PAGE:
Nor did this success represent some happy accident, or the magical force of President Reagan’s considerable charisma. The general election campaign against Carter aimed squarely at the center, beginning with the selection of the moderate, country-club-Republican George W. Bush as the Vice Presidential nominee (after Reagan tried, but failed, to work out a deal with another moderate – Gerald Ford – to join his ticket).
Every history of the epic 1980 campaign reports the determined GOP effort to locate the party’s nominee within the national mainstream, and to avoid the disastrous Goldwater experience of allowing Democrats to characterize his candidacy as dangerous and extreme. Reagan’s famous line “there you go again” in the televised debate meant to reassure the public and defuse Carter’s suggestion that a Republican victory might endanger Medicare – a program which Reagan had, in fact, energetically opposed in the 1960’s. When running for re-election, Reagan ran a gauzy, feel-good “Morning in America” campaign that pointedly avoided ideology and emphasized the administration’s practical achievements, leading to a sweep of 49 states (including New York, California and Massachusetts).
As much as all Republicans revere the Gipper’s memory, it’s also important to recall that he was by no means the only modern GOP candidate to win landslides. Richard Nixon’s heterodox approach to the economy (wage price controls), the environment (he launched the EPA), and foreign policy (recognition of Red China) certainly qualified him as a moderate rather than a doctrinaire conservative, but he swept 49 states in 1972. In fact, Nixon’s share of the popular vote (61 percent) exceeded even Reagan’s in his biggest win (59 percent).
I greatly admire Dr. Sowell, but I can’t understand his citation of an utterly fictitious “long string of Republican presidential candidates who seized the center – and lost elections.” In this context, he mentions Thomas Dewey, who was beaten by Truman in long-ago 1948, without acknowledging that the famously centrist Eisenhower won a crushing landslide just four years later (442 Electoral Votes) and then did even better in his 1956 re-election drive (57 percent of the popular vote, 457 Electoral Votes).
Dr. Sowell’s “long string” of losing centrist candidates consists of only two consecutive campaigns in the last 60 years: the failed re-election bid for the “kinder, gentler” first President Bush in 1992 and the dismal effort by an aging Bob Dole to unseat Bill Clinton four years later. It’s noteworthy that Dole, despite his Washington insider background, attempted to run to the right, not the center, in the general election. He proposed dismantling the Department of Education, cutting capital gains taxes by half, and selected conservative hero Jack Kemp as his running mate. Both Dole and Bush, however, found themselves badly damaged by the quixotic Third Party campaigns of Ross Perot, which drew heavily from voters of the center-right and helped make Bill Clinton twice victorious without ever winning popular vote majorities.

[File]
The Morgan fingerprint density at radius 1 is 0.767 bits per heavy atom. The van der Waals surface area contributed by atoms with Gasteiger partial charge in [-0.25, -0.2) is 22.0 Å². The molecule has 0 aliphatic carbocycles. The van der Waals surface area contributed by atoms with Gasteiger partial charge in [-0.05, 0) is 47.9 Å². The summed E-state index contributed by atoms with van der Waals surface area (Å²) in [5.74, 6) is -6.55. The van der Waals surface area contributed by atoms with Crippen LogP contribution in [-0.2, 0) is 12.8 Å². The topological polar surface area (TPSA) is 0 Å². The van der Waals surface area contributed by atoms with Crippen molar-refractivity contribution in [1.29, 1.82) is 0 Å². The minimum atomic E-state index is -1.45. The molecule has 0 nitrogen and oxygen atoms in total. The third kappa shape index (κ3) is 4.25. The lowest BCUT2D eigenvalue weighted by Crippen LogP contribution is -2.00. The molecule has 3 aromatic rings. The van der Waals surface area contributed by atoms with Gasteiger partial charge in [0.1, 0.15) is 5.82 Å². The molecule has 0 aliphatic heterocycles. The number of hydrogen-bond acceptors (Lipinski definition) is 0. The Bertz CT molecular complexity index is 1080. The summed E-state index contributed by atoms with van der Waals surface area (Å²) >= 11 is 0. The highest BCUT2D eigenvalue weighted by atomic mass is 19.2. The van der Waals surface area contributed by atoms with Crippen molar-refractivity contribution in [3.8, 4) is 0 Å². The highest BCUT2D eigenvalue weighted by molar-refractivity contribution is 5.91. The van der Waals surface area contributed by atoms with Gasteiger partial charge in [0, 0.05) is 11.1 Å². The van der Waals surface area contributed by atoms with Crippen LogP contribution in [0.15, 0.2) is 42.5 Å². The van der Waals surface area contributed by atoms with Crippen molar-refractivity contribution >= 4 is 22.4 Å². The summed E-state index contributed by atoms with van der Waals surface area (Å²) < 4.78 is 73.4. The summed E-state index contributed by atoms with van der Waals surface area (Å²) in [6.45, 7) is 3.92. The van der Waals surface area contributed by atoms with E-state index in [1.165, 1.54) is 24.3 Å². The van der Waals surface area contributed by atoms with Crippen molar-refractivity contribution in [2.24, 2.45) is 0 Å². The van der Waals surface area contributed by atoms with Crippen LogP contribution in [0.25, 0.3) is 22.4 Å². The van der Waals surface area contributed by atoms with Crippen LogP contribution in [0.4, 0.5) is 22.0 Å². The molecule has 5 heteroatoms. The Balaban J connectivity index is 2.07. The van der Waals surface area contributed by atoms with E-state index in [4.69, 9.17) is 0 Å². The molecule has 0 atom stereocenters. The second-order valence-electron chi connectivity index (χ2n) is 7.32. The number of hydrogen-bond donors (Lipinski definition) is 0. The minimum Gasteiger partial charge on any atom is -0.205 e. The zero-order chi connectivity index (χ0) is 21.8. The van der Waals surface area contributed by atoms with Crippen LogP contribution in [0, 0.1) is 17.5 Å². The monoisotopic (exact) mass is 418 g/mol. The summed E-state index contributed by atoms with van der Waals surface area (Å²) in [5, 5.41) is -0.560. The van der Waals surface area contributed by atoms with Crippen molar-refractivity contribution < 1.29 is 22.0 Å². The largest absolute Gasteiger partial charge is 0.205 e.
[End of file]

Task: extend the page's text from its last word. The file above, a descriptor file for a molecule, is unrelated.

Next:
This history bears review because it makes the point that selecting the strongest candidate doesn’t always mean selecting the most conservative candidate. Losing GOP campaigns aren’t simply a matter of “’Republican In Name Only’ failures” (in the words of one of the letters to the Wall Street Journal protesting my column), any more than triumphant Republican candidacies only involve robust, unapologetic conservatives.
This year, the party will certainly pick a conservative nominee because the party’s become more than ever unequivocally conservative and because none of the seven presidential contenders counts as authentically “centrist” or “moderate.” All of them take positions on issues that place them well to the right of Rudy Giuliani and John McCain, who both conducted serious campaigns last time.
The conservative stance of the party’s ultimate champion (almost certainly either Newt Gingrich or Mitt Romney) won’t doom the ticket to defeat, any more than a more moderate tone by the nominee would assure victory. The outcome of the election will depend on the public’s verdict on Barack Obama—and solid Republican arguments that his unbending, doctrinaire, impractical liberalism has damaged the country and delayed recovery.
But in making that case the GOP must do more than rally conservative true-believers and must make a serious, successful effort to persuade the moderate-minded voters who inevitably and invariably decide the outcome of every major election.